In Search of Lost Time

When I moved to Israel after high school, I’d write letters to my friends back in Amsterdam to report on my new life in the Promised Land. When Gil and I travelled in China and Tibet, I wrote a travelogues for  friends and family. When, fifteen years ago, I first arrived (reluctantly) in Bloomington, Indiana, I started writing my chronicles to share my adventures in the New World with friends back home. The Chronicles evolved from hand-written newsletters that I photocopied to documents attached to emails, and I continued writing them as I went to Lhasa, to Tel Aviv, to Taiwan, and then back to America. But as life became overwhelmingly busy (two young kids, a job, MFA studies, Gil working towards tenure…), and I decided I needed to get “serious” about my writing and save my time and creative energy for “real” publications, I abandoned my letters and chronicles.

I now feel as if there’s a gap in my life. I’m getting things done, but I’m letting time slip away unaccounted.

What I loved about my letters and chronicles is that they gave me a double reality: my life as I experienced it and my life as material for my reports. I loved to imagine myself as an explorer who sends home accounts of her findings and adventures.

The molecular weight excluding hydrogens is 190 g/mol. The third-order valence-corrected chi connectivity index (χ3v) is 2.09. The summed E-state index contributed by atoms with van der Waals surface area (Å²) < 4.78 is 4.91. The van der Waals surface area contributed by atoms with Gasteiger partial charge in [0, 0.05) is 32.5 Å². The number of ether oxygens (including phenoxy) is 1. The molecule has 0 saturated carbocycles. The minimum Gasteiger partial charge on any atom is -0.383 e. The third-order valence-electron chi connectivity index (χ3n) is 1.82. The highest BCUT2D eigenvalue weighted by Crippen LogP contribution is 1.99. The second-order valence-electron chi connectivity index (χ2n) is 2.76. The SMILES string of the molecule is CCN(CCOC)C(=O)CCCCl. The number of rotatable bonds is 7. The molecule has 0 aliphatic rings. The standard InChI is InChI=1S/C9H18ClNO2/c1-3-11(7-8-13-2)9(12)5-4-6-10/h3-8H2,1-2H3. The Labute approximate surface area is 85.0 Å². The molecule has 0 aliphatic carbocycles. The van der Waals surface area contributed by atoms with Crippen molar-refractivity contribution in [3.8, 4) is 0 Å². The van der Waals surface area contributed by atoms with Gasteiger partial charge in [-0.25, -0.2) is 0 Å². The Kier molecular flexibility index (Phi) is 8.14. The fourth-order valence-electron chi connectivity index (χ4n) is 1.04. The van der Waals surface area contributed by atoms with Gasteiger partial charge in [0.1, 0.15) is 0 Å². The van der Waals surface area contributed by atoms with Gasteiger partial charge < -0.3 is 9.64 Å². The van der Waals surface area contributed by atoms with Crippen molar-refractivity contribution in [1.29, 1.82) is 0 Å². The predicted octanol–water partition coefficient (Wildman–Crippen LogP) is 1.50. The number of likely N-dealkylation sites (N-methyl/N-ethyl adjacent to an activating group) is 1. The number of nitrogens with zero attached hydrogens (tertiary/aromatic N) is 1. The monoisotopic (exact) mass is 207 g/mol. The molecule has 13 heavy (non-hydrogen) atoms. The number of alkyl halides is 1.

In the past few weeks I have been cleaning the house, rearranging my books, sorting the closets, responding to unanswered emails, fixing broken furniture, framing unframed pictures, and in general trying to catch up with everything I feel I've neglected. I’ve also started to reread Proust’s In Search Of Lost Time, which I started when I was seventeen and always intended to continue but put aside because life got busy and I just didn’t have the mental tranquility to immerse myself in a seven-part novel series about lost time.

But I feel I’m at a point that I want to slow down again and capture lost time. Rereading Proust brings me back to my younger self, who excelled at blissfully wasting hours, days, months and years on reading, dreaming, and writing. Back then, I really believed in the magic of written words, and I think it was Proust – even though I never found the time to read his whole opus – who convinced me that only time that has been recorded in writing is real.